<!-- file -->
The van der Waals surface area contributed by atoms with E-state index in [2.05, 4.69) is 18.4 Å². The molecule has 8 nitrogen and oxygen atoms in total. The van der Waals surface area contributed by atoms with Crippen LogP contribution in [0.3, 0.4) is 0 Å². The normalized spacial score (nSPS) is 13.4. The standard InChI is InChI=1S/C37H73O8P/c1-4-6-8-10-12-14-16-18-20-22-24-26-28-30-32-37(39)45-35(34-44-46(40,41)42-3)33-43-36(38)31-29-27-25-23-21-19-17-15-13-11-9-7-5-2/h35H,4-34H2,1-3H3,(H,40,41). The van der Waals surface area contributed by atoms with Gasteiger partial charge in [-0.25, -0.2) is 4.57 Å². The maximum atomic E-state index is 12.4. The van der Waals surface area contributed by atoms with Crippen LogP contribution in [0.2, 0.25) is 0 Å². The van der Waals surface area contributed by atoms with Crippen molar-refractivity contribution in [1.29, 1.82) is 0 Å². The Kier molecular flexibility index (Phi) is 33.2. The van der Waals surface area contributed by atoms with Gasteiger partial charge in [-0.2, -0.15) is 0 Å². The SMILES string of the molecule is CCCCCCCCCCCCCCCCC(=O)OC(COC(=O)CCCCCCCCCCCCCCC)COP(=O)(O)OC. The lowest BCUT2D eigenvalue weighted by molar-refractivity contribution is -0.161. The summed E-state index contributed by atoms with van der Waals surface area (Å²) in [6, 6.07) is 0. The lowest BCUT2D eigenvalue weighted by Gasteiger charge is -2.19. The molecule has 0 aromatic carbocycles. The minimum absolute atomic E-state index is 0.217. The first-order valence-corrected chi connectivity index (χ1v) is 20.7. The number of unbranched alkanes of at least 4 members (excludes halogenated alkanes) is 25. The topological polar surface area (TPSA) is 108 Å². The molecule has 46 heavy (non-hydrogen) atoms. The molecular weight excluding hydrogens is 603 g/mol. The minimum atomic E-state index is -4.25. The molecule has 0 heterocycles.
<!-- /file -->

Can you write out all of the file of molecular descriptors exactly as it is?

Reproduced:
The van der Waals surface area contributed by atoms with E-state index in [2.05, 4.69) is 18.4 Å². The molecule has 8 nitrogen and oxygen atoms in total. The van der Waals surface area contributed by atoms with Crippen LogP contribution in [0.3, 0.4) is 0 Å². The normalized spacial score (nSPS) is 13.4. The standard InChI is InChI=1S/C37H73O8P/c1-4-6-8-10-12-14-16-18-20-22-24-26-28-30-32-37(39)45-35(34-44-46(40,41)42-3)33-43-36(38)31-29-27-25-23-21-19-17-15-13-11-9-7-5-2/h35H,4-34H2,1-3H3,(H,40,41). The van der Waals surface area contributed by atoms with Gasteiger partial charge in [-0.25, -0.2) is 4.57 Å². The maximum atomic E-state index is 12.4. The van der Waals surface area contributed by atoms with Crippen LogP contribution in [0.2, 0.25) is 0 Å². The van der Waals surface area contributed by atoms with Crippen molar-refractivity contribution in [1.29, 1.82) is 0 Å². The Kier molecular flexibility index (Phi) is 33.2. The van der Waals surface area contributed by atoms with Gasteiger partial charge in [-0.2, -0.15) is 0 Å². The SMILES string of the molecule is CCCCCCCCCCCCCCCCC(=O)OC(COC(=O)CCCCCCCCCCCCCCC)COP(=O)(O)OC. The lowest BCUT2D eigenvalue weighted by molar-refractivity contribution is -0.161. The summed E-state index contributed by atoms with van der Waals surface area (Å²) in [6, 6.07) is 0. The lowest BCUT2D eigenvalue weighted by Gasteiger charge is -2.19. The molecule has 0 aromatic carbocycles. The minimum absolute atomic E-state index is 0.217. The first-order valence-corrected chi connectivity index (χ1v) is 20.7. The number of unbranched alkanes of at least 4 members (excludes halogenated alkanes) is 25. The topological polar surface area (TPSA) is 108 Å². The molecule has 46 heavy (non-hydrogen) atoms. The molecular weight excluding hydrogens is 603 g/mol. The minimum atomic E-state index is -4.25. The molecule has 0 heterocycles.